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CRE Finance World, Summer 2014

New Generation of CRE CLOs Find their Stride A publication of Summer issue 2014 sponsored by CRE Finance World Summer 2014 17 Moody’s Investor Services’ Tad Philipp, Director of Commercial Real Estate Research, and Deryk Meherik, Vice President and Senior Credit Officer, spoke with Christina Zausner of CRE Finance Council about how the new generation of CRE CLOs are gaining a following. here is little doubt that the commercial real estate (CRE) sector has been safely delivered to the recovery zone from the trough several years ago. Low interest rates and improving macroeconomic conditions, such as employment and GDP, point to continued profitability in the sector. As long as cap rates and other real estate specific factors do not fly too close to the sun, CRE should broadly continue its recovery and expansion. It is this robust environment, say Moody’s Investors Services’ Tad Philipp and Deryk Meherik, that has set the stage for the return of CRE Collateralized Loan Obligations (CRE CLOs). While its big brother market, Commercial Mortgage Backed Securities (CMBS), is primarily dedicated to providing long-term fixed-rate financing for stabilized properties, CRE CLOs are frequently used to finance short-term floating-rate loans or participations in loans backed by non-stabilized properties. TP: “Given where we are in the cycle, a lot of properties still need to be re-capitalized or re-positioned, and there is a wave of maturing pre-crisis loans right behind them.” DM: “Today we are seeing CRE CLO deals backed almost entirely by floating-rate whole loans and senior participations. What we are not seeing is CRE CDOs, in which some of the collateral is debt obligations involving additional layers of leverage such as subordinate CMBS securities.” “In 2013 and so far in 2014, whole loans and senior participations account for nearly 100% of CRE CLO collateral and it is likely to remain this way for the foreseeable future.” Deal Structure is Key Clearly the investors are back, and there is more drawing them to the table than the simple fact that the pools are cleaner and transparency has improved. Specialty lenders with expertise in commercial real estate re-positioning and development are bringing transactions backed by portfolios of loans on such properties to market. DM: “They understand how to structure bridge financing for transitional properties. Maybe the collateral suffered from the departure of a large tenant, but the borrower has a re-leasing plan and the lender can make additional proceeds available in the form of future funding to execute the plan.” Both experts also point out that the specialty finance companies are staying involved throughout the life of the deal, typically in the capacity of collateral manager and by retaining the non-sold equity portion of the transaction. This adds stability to the credit profile of this asset class. TP: “The specialty finance companies typically keep the junior bonds and equity portions, which makes the CRE CLO more of a portfolio finance vehicle than a trade.” DM: “The specialty finance companies expect to hold credit risk for the life of the loan as it can provide attractive equity returns if the transaction performs as expected.” Investment Grade Investor Role While generally true that the collateral in the CRE CLOs is riskier than in CMBS, the senior investors have some advantages over a CMBS structure. TP: “CRE CLOs are controlled from the top down (the senior bond holder is in the control position), whereas CMBS is controlled from bottom up (the B-piece investor can replace the special servicer). The senior investors have a lot of say in how the deal is managed once certain performance triggers are tripped, and in such cases they may receive additional proceeds to reduce their exposure to the deal.” Collateral quality and leverage levels vary more widely in CRE CLOs than in CMBS, and consequently subordination levels vary more widely as well. Aaa/AAA subordination levels for CRE CLO’s tend to run between 40% and 50%, roughly twice that of CMBS. T Deryk Meherik Vice President and Senior Credit Officer Moody’s Investor Services Tad Philipp Director of Commercial Real Estate Research Moody’s Investor Services Christina Zausner VP, Industry and Policy Analysis CRE Finance Council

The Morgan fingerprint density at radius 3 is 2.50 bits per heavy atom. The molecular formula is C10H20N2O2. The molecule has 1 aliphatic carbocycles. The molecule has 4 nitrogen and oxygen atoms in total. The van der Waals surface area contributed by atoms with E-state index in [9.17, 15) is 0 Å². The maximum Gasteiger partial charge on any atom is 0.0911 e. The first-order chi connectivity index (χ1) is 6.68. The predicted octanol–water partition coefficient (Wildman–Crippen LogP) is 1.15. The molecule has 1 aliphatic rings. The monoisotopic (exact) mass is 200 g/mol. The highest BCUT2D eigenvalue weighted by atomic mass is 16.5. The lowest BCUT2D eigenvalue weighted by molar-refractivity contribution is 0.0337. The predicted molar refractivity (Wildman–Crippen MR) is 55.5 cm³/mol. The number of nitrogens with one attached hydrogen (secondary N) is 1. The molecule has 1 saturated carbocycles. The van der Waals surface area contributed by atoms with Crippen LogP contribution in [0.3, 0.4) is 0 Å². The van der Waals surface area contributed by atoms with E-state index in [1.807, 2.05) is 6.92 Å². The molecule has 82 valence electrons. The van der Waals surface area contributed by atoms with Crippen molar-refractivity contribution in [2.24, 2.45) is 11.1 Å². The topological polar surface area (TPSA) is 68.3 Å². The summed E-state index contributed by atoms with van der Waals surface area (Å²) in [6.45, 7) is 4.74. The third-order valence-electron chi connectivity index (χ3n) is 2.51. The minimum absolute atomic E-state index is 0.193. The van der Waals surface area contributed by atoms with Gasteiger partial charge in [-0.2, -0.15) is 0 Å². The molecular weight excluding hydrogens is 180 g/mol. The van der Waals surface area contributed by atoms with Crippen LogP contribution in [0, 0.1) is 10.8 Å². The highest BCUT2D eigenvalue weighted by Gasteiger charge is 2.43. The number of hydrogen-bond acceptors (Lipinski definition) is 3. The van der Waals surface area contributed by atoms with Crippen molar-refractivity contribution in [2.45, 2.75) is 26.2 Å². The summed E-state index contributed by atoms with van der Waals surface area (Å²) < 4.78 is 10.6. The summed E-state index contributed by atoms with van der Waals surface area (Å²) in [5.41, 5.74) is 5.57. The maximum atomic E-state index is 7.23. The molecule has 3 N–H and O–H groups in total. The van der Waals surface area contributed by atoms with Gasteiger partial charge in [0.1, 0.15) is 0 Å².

CRE Finance World, Summer 2014
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